“It’s a really bad economic climate, so there aren’t many jobs available for those who are highly skilled and actually for those who aren’t very highly skilled,” she said. “Combined with high taxes, it’s just not a good environment for people to try to raise their families.”

And general demographic trends may have an outsized impact on the small state.

“Because Connecticut is so small — geographically and in terms of the number of people — the larger population trends you would see across the country are magnified in Connecticut,” Sardi said.

Budgets, teaching positions

Chuck Zettergren, president of the Connecticut Association of School Business Officials, said that districts facing declining enrollment can reduce staffing, support services or transportation costs.

Typically, though, declining enrollment doesn't happen at only one grade level, but occurs with a number of students overall.

So, certain costs, such as building maintenance and electricity, don't change, said Zettergren, assistant superintendent for finance and operations for Rocky Hill Public Schools.

Members of the Salem Board of Finance pointed out at their March 10 meeting that the reduction in teachers and staff at Salem School, the town's only school, has not matched the pace of the decline in enrollment, which has dropped 29 percent since the 2006-07 academic year.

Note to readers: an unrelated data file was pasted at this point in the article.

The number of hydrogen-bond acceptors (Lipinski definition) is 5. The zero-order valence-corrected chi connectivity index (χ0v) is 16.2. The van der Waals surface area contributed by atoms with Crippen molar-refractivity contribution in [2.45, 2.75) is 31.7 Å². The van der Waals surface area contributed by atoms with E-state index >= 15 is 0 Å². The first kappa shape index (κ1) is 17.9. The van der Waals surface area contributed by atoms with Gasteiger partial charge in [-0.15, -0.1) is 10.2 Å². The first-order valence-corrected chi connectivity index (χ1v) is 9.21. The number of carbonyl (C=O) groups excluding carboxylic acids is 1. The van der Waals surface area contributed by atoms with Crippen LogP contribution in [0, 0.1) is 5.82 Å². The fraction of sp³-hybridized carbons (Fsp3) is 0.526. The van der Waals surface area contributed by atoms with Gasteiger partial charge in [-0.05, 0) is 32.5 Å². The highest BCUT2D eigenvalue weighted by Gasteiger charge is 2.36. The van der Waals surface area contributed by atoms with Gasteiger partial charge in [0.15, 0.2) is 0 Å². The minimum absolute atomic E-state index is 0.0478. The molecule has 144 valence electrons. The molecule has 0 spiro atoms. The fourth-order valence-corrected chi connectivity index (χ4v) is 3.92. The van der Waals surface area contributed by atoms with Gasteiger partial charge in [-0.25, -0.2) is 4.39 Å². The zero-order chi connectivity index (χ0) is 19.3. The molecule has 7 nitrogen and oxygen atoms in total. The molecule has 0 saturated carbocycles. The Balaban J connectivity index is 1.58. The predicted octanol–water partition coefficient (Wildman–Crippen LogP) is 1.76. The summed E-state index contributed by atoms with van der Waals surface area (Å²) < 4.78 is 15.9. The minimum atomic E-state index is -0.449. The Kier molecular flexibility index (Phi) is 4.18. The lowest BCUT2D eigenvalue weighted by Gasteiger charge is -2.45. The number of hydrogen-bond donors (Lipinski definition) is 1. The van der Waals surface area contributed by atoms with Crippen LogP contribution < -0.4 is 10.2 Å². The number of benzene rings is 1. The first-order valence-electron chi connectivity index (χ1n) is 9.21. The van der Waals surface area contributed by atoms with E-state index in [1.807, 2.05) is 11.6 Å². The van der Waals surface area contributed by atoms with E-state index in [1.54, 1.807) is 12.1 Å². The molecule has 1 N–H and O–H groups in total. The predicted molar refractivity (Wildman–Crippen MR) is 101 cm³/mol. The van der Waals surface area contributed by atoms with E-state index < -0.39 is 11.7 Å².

Superintendent Joseph Onofrio II cautioned that enrollment numbers fluctuate along with employment numbers at Pfizer, Electric Boat and the Naval Submarine Base, and it's not always possible to cut teachers because the drop in students is spread over all the grades.

The Stonington school district had 2,569 students during the 2005-06 school year, compared to a projected 2,151 in 2016-17.

Over that time, Stonington's education budget has increased — from $27.1 million to a proposed $36.4 million in 2016-17 — because of increases in wages and health insurance, special education and utilities costs, and a decrease in state aid.